Political MoJo

More on the India Nuke Deal

| Tue Mar. 7, 2006 1:15 PM PST

Fred Kaplan gets at some of the problems with the Bush administration's recent nuclear deal with India. Among other worries, India could start building fast-breeder reactors—which can be used to build lots and lots of plutonium bombs—inside its unmonitored military facilities. The whole thing also undermines the Non-Proliferation Treaty: after all, if the U.S. can offer India nuclear technology without requiring the latter to disarm (or even, more weakly, put a moratorium on new weapons), what's to stop Russia and China from offering, say, Pakistan or Iran a similar deal?

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Chinese Censor Ang Lee

Tue Mar. 7, 2006 12:09 PM PST

An AP headline today reads, "Chinese newspaper praises director Ang Lee"—the Academy Award-winning director of Brokeback Mountain. "Ang Lee is the pride of Chinese people all over the world, and he is the glory of Chinese cinematic talent," said China Daily, the official newspaper of China, in a front-page article. But Lee is actually from Taiwan, a detail the People's Republic of China would prefer to omit, since Taiwan is still claimed by China.

And despite the country's praise for Lee's award, Brokeback Mountain is actually banned in China, seen only by those who can get their hands on a pirated copy. Moreover, Chinese censors edited Lee's acceptance speech at the Oscars down for public consumption, taking out both his thanks to "everyone in Taiwan" and his gratitude to "the two gay cowboys." (Until 2001, the Chinese Psychiatric Association considered homosexuality a disease, treatable with shock therapy.)

Supreme Court Backs Military Recuriters

Tue Mar. 7, 2006 11:51 AM PST

Yesterday the Supreme Court ruled that universities must open their doors to military recruiters if they want to continue receiving federal funds, even if those universities oppose the military's "don't ask, don't tell" policy. Many university law schools had claimed that being forced to associate with the recruiters was an infringement of their free speech rights. But in his unanimous opinion Justice John Roberts countered this argument, citing the federal law that requires universities to accept recruiters in order to receive funding:

Republicans for South Dakota's Abortion Ban

| Mon Mar. 6, 2006 6:42 PM PST

Further evidence that John McCain is no "moderate":

A spokesperson said Sen. John McCain, R-Ariz., would have signed the South Dakota [abortion] legislation, "but [he] would also take the appropriate steps under state law -- in whatever state -- to ensure that the exceptions of rape, incest or life of the mother were included."
But, of course, the just-signed law criminalizing virtually all abortions in the state doesn't contain exceptions for rape or incest (it does, however, as Digby notes, contain a "sodomized virgin exception"). And McCain's not the only one: Gov. Mitt Romney (MA) and Sen. George Allen (R-VA)—both top contenders for the GOP's presidential nomination in 2008—are also endorsing the coat-hanger law.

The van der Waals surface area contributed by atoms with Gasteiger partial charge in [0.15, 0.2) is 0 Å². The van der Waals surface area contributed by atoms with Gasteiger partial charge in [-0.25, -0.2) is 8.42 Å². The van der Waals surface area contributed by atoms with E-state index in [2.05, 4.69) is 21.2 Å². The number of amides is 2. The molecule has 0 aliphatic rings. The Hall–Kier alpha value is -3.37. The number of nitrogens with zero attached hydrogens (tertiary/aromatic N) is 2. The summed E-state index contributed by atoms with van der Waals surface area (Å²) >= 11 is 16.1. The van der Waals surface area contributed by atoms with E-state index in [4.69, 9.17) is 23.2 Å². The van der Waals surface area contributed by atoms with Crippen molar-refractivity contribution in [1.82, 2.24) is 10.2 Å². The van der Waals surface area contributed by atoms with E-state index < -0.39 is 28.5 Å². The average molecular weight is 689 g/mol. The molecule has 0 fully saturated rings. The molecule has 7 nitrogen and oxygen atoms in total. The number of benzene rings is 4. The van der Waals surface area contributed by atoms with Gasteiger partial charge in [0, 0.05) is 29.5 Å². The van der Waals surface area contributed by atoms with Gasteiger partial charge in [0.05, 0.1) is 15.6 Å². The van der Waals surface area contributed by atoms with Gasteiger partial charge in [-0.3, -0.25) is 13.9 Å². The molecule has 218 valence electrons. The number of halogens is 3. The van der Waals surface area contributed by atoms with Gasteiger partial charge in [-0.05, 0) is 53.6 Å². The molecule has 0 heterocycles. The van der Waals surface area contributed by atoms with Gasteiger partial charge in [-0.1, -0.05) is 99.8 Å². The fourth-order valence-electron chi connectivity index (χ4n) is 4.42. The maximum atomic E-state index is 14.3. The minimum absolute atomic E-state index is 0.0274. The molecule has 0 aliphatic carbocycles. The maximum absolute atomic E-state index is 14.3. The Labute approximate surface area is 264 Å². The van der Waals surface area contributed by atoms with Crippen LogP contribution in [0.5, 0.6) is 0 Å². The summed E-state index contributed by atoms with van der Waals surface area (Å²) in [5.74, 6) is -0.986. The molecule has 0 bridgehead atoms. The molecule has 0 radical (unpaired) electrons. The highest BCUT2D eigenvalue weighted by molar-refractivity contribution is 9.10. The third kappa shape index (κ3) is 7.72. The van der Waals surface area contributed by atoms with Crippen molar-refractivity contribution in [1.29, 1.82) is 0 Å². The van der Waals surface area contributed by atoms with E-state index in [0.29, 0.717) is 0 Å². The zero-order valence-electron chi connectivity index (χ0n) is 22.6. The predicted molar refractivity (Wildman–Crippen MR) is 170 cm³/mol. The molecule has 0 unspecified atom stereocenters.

After promising to help families with disabled children, Bush cuts their funding

| Mon Mar. 6, 2006 4:00 PM PST

The Individuals with Disabilities Education Act, passed in 1975 and amended in 2004, entitles all children with disabillities to a "free appropriate public education," and currently covers 7 million children. In February, George W. Bush promised to "work to remove barriers that still confront Americans with disabilities and their families." However, as with most of Bush's promises, this one means something other than what it says.

The 2007 White House budget proposes to save $3.6 billion over five years by eliminating key Medicaid funding that helps disabled children. According to Representatives George Miller and Lynn Woolsey, the funds Bush wants to cut are used to provide medical equipment for buses, provide transportation to medical appointments, and cover the administrative costs of identifying children who need special medical and educational services.

In addition to cutting the Individuals with Disabilities Education Act by $6 billion, Bush has also proposed a cut of $15 billion for the No Child Left Behind Act. And, as Think Progress points out, America's children have already been harmed by the Medicaid cuts made in January. which caused 39,000 children to lose their Medicaid coverage altogether.

The Case for Impeachment

Mon Mar. 6, 2006 3:38 PM PST

A newly-released book, Articles of Impeachment Against George W. Bush, lays out the legal case against the president. Written by experts at the Center for Constitutional Rights, the book makes four main allegations; "warrantless surveillance, misleading Congress on the reasons for the Iraq war, violating laws against torture, and subverting the Constitution's separation of powers." Article II, Section 4 of the Constitution provides that the president may be impeached for "Treason, Bribery, or other high Crimes and Misdemeanors."

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Nuclear Double Standards

| Mon Mar. 6, 2006 2:29 PM PST

Fred Kaplan has a good column today on why people should worry about a nuclear-armed Iran. "We may end up having to live with a nuclear Iran, but it won't be easy to manage; it shouldn't be shrugged at." That seems right. Iran probably would never give a bomb to terrorists, as some fear, but among other things, Kaplan worries that a nuclear Iran could think itself invincible and start provoking conflicts without fear of retaliation. Or, if the chain-of-command and safeguards are shoddy, Iran could accidentally carry out a nuclear attack, as Pakistan nearly did in 2001.

Can't say he's wrong. But those concerns don't just apply to Iran; they're exactly why it's a bad thing when anyone gets nuclear weapons; you never know who might have a hand on the red button. Here in the United States, the inmates in charge have at various times considered revising the nuclear doctrine to include the use of "low-yield" nuclear weapons. Is that really so much less scary than the prospect that Iran may develop its own little atomic bomb some day?